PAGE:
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Student gives TEDx talk about history of political cartoons

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Photo by Andro Dgebuadze 
Salome Apkhazishvili gives a TEDx talk in Tbilisi, Georgia about the history of political cartoons.

Salome Apkhazishvili felt her body fill with nerves as she took the stage in Tbilisi, Georgia for the 2018 TEDx talk.

Apkhazishvili, a USI graduate student working toward a master’s in art and communications, gave a 15-minute speech covering the history of political cartoons in her home country of Georgia, which is located at the crossroads of Western Asia and Eastern Europe.

“I was really nervous to express my opinions clearly and logically because it’s important to have some logic and clear ideas when you are on stage,” Apkhazishvili said. “But I was proud of myself in that I managed to go back home and give a speech because it was not easy for me.”

Apkhazishvili first became interested in political cartoons when she developed her master’s thesis in Georgia about how political cartoons shape national identity. She went to the national archives and the national library in Georgia to read old Georgian newspapers and magazines.

Apkhazishvili initially read some articles before finding old political cartoons dating back a century ago.

“I was shocked because I did not expect that we had such a big tradition centuries ago,” Apkhazishvili said.

Apkhazishvili wrote about the topic and decided to apply for the TEDx talk in Tbilisi to promote the topic to a big audience.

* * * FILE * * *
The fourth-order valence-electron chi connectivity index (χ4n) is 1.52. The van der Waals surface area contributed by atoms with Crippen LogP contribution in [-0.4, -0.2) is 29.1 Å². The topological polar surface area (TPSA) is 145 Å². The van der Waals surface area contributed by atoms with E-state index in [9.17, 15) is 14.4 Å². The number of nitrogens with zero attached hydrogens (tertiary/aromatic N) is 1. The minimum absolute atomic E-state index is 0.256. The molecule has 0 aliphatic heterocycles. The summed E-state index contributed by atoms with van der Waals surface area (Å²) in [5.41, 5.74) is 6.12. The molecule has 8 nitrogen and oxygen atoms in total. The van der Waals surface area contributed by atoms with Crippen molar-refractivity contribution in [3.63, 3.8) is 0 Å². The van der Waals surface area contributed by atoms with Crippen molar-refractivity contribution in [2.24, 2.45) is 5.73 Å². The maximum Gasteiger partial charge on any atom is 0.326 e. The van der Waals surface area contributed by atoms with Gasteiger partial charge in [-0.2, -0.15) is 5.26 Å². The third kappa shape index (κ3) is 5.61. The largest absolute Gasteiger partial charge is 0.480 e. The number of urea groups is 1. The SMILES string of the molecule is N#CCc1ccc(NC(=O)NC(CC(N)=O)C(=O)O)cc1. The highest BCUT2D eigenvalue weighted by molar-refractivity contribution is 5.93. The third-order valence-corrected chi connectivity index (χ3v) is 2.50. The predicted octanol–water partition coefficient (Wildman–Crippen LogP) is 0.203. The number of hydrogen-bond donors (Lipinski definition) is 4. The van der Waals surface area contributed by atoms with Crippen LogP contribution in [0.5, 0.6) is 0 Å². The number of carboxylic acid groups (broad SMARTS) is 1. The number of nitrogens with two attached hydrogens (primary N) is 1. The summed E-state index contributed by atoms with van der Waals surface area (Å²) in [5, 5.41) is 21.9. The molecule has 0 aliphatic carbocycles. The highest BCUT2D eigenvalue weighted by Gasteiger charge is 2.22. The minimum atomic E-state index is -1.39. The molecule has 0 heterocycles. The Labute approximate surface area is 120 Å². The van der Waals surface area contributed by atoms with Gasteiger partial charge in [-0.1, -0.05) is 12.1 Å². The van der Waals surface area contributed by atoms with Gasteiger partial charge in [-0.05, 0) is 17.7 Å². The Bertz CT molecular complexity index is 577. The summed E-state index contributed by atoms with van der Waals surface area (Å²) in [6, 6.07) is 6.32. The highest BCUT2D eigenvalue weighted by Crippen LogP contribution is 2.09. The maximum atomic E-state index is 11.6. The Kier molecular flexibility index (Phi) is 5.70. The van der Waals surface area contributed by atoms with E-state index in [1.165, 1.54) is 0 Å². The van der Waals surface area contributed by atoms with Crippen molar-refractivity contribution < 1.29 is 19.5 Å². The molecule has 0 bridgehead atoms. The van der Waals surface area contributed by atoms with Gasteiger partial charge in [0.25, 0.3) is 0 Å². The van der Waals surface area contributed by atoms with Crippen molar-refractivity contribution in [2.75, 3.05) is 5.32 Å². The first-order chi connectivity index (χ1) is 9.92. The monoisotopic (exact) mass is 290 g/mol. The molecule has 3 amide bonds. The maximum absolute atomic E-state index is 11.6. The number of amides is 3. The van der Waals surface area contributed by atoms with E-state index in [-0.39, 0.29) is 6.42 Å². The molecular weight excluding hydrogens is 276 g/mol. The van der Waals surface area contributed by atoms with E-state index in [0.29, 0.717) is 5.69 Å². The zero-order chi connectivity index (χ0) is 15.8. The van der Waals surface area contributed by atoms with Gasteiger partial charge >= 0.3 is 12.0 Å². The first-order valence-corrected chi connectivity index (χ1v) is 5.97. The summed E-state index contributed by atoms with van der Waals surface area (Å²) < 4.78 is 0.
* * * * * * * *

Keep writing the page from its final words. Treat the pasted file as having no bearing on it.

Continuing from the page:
Apkhazishvili wrote five pages of her speech before recording it to send to the event organizers.

She had two preparations with a coach where they helped her with the main ideas in her speech and helped her to not lose the focus.

“When I’m really emotional and I’m talking in a really emotional sense, I lose focus which is the negative part of this TED experience,” Apkhazishvili said. “I had to focus on the topic and they helped me to write this speech and to have focus.”

TEDx covered the flight with their sponsor because she did not have the money to cover expenses. She had final exams the week she went to give the TEDx talk. Apkhazishvil stayed in Georgia for three weeks and she completed her finals online.

Apkhazishvili’s speech went over the history of political cartoons in Georgia from 1901 to 1918 when Georgia gained independence from the Russian empire.

Photo by Andro Dgebuadze 
Salome Apkhazishvili smiles on the TEDx stage in Tbilisi, Georgia.

“When I was reading these newspapers and watching these political cartoons and caricatures, I had this feeling that Georgian newspapers and Georgian cartoons managed to have the independent opinion about political events in Georgia, not only about Georgian political events but international political events,” Apkhazishvili said. “Georgian political cartoons show the big insight and big independence to cover main political events and political issues.”

Apkhazishvili said the visual side as the cartoons were impressive and comparable to European and western standards of political cartooning.

“We did have a lot of achievements in political and educational fields but we managed to have really good newspapers and really good print media and really good political cartoons,” Apkhazishvili said. “And I think it is because the Georgian art, in general, and Georgian culture was very close to European culture and we learned a lot from this culture.”

Apkhazishvili said one of the main reasons she chose the topic was because the tradition of political cartoons is dead in Georgia. She said this is strange to her because Georgian media today lacks censorship, unlike when they were under Soviet Russia.